In the context of global illumination and the scattering equation, do we need to understand "light sources" as surfaces with a "purely emissive" material on which no scattering is present?

In contrast, any surface in the scene geometry could be equipped with a self-emissive material and hence being somehow a "light source" (it's kind of a philosophical question, I guess).

However, since we often talk about light-carrying paths of "length" $k$, where one endpoint is located on the camera and the other on a light source, I guess that's how we need to see it. Am I correct or is there something I'm missing?

  • $\begingroup$ It can have a brdf, there's no "no scattering is present" requirement. $\endgroup$ – lightxbulb Dec 26 '19 at 7:20
  • $\begingroup$ @lightxbulb But isn't it the case that we usually stop tracing after we hit a light source (when we start a random walk on the camera)? $\endgroup$ – 0xbadf00d Dec 26 '19 at 7:35
  • $\begingroup$ No, we usually do not, unless the brdf is perfectly absorbing. If you did this for light sources with a brdf that is not perfectly absorbing you will get a wrong solution of the rendering equation. Whether you decide to model all your light sources as perfectly absorbing or not in practice is a separate question that does not affect the theory. $\endgroup$ – lightxbulb Dec 26 '19 at 10:36
  • $\begingroup$ @lightxbulb Please take note of my comment below httpdigest's answer. $\endgroup$ – 0xbadf00d Dec 27 '19 at 13:59

Like @lightxbulb said, a light source (i.e. an emissive surface whose L_e term in the rendering equation is greater than zero) can also have a BRDF. People usually do not model light sources really accurately down to the Tungsten filament geometry inside of a glass-enclosed gas chamber for incandescent light bulbs. Such light sources usually are modelled as simple geometries, like spheres, capsules, lines, rectangles or more generic polygons, etc. So, most often, light sources are usually not exactly physically accurate anyways, because it would be too computationally expensive (imagine computing the intersection of a ray with the Tungsten filament in addition to account for a very little bit of volumetric scattering through the gas). Therefore, in the simplest cases, such an incandescent light source is down to a simple sphere anyways. In that case, it would make most sense to model this light source with a translucent BTDF (Bidirectional Transmittance Distribution Function), because most of the rays will probably not hit the filament but would go straight through the glass. What we would have to consider, however, is Fresnel and retro-reflection on the glass surface of the light bulb. But it all depends on how accurately you want to model your light sources. If, on the other hand, your light source is a milk glass light bulb, then you would probably need a BRDF + BTDF (or more generally a BSDF - bidirectional scattering distribution function) to account for the light that is reflected off the glass surface and the amount of light that is trasmitting through the glass.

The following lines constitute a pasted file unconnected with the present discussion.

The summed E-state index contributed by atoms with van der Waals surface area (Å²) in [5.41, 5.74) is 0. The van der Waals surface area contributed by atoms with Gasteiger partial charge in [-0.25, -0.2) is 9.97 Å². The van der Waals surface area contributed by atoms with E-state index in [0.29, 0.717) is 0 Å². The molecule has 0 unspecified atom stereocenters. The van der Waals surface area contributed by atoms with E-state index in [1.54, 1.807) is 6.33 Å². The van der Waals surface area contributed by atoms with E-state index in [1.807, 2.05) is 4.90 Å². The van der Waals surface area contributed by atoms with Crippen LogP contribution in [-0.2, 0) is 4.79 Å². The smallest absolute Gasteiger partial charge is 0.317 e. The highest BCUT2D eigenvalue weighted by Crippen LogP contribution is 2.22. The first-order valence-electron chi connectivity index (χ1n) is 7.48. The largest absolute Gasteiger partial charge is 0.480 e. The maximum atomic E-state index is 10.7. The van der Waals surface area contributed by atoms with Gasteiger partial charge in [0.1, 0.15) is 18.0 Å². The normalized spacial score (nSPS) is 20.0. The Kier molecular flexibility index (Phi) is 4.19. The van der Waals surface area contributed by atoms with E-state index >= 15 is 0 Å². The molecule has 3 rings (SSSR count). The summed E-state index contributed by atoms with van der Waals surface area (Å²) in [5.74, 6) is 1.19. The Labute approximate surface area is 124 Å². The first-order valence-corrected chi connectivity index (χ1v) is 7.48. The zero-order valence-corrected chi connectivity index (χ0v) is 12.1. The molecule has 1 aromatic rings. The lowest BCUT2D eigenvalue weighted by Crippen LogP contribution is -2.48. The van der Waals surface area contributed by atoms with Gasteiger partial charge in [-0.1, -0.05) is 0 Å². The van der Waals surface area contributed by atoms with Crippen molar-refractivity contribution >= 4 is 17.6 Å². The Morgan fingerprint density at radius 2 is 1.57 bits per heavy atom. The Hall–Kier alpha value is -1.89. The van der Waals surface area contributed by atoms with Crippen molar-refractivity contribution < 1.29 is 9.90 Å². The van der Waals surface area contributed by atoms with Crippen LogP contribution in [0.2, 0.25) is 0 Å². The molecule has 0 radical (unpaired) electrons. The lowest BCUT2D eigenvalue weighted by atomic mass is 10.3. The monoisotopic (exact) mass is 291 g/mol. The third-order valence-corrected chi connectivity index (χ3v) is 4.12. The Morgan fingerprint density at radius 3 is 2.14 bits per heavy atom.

In any case, stopping a ray at the light source (as you pointed out) would only be actually physically correct, if the surface of the light source is a black body not reflecting any light but only emitting light due to its temperature.

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  • $\begingroup$ Thank you for your answer. Well, I guess what's confusing me is that in the context of the path integral formulation of the light transport equation it seems like that we only consider the emitted radiance from the first vertex. To be precise, if we consider a path $(x_0,\ldots,x_k)$ of length $k$, where $x_k$ is on the camera, there's only the emitted radiance $L_e(x_k\to x_{k-1})$ occurring in the expansion of the recursive area form of the LTE. Or am I missing something? $\endgroup$ – 0xbadf00d Dec 27 '19 at 13:58
  • $\begingroup$ If you are referring to the path integral formulation as done in Veach's thesis on chapter 8, then a path starting from the eye and ending at a light source is not meant to say that we always stop there. If the light source is a surface reflecting or transmitting light, there will still be other paths along the same vertices as the first path from the eye to the light source but we do not consider the surface a light source then, but keep on going further along more path vertices until we hit another light source. And the final result is the accumulations of all such paths. $\endgroup$ – httpdigest Dec 27 '19 at 15:14
  • $\begingroup$ Yes, I know. I was actually talking about the measurement contribution function as defined on page 223 of Veach's thesis. $\endgroup$ – 0xbadf00d Dec 27 '19 at 15:34
  • $\begingroup$ I am not sure I still understand what your question is now. Want exactly are you asking? $\endgroup$ – httpdigest Dec 27 '19 at 15:47
  • $\begingroup$ @0xbadf00d The earlier $L_e$ are simply absorbed by the earlier terms of the Neumann expansion. When you do recursive bounces, and are not actually restarting the path for each path length you are really estimating the first $M$ terms of the Neumann expansion, where $M$ is the number of bounces you do. That is you actually evaluate $M$ estimators. Reusing the throughput you have computed on the path is just an optimization, one could technically regenerate paths from scratch for each path length. $\endgroup$ – lightxbulb Dec 27 '19 at 16:46

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